By: Oscar Velez
I moved to Woodstock in 1993 when I was ten years old. Having grown up in Cherokee County, there was always a well-established Hispanic population present, but aside from very niche stores (like grocery stores and other specialty tiendas), there was not a significant representation of our art and culture.
Over the last year, my wife and I have made a point to attend the opening exhibits at The Reeves House Visual Arts Center with our two boys, and have thoroughly enjoyed watching them explore the artwork and seeing their responses to different artists. We often talk to them about their mixed heritage, and they ask questions about our extended family and the differences in traditions and cultures. We’re proud to share both with them – my Mexican culture as well as some of the traditions my wife grew up with. Together, we’re creating new traditions that honor both families and backgrounds.
When Nicole reached out to my wife and me earlier this year to be part of the discussion for the Exhibition Committee for the Reeves House, we were thrilled to share our ideas. We both immediately loved the idea of a Hispanic-themed show that explored the history and identity of these communities and knew that other museums and art centers had success in exploring these themes in previous years.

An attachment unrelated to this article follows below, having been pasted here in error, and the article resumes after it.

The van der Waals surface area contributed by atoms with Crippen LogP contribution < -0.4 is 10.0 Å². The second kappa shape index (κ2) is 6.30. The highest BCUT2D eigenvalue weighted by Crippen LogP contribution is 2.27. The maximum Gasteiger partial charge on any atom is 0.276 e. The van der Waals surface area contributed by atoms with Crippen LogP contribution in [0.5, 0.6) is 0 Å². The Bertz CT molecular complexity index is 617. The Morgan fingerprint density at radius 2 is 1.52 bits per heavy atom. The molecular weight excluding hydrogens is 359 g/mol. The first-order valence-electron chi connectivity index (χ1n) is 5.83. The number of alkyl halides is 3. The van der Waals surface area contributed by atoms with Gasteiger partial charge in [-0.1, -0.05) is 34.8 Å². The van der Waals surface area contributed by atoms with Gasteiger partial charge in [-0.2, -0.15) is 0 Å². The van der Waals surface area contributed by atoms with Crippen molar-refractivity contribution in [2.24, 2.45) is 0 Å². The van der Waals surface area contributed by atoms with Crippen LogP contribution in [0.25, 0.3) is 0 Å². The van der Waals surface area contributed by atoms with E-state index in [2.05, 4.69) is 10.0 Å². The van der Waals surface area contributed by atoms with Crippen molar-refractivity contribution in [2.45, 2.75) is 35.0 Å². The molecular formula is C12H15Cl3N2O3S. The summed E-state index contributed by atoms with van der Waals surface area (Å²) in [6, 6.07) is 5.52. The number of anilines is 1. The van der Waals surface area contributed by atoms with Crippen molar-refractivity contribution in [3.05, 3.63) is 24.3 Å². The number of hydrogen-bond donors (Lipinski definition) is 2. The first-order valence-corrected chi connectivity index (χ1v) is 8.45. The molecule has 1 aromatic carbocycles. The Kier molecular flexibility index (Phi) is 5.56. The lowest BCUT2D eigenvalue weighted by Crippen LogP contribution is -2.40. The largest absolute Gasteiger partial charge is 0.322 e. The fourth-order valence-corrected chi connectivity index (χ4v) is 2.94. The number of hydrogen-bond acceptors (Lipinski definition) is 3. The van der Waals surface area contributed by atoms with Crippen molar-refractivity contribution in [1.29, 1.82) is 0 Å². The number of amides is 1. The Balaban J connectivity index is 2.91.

After visiting many of the earlier exhibits at Reeves, we were excited to see how themes relevant to the Hispanic community could promote diversity and inclusion, showcase talents and different perspectives, and introduce new ideas that people may not have considered or had the opportunity to explore on their own.
After visiting this exhibit, I would love for two things to happen – The Hispanic community to feel better represented in the city in which they live and work, and for the average Woodstock citizen to see another side of a culture that hard-working laborers, tacos, and margaritas don’t always represent. These things make up part of our heritage, yes, but Latin America is bursting with culture and vibrancy with overlapping themes that carry the potential for connection across many different groups of people.
It’s my hope that this exhibition acts as an invitation to everyone, no matter their background, that says, “This is for you. These experiences are for you,” and allows residents and visitors in Woodstock and the surrounding Cherokee County area to engage with art in a new and perhaps unexpected way.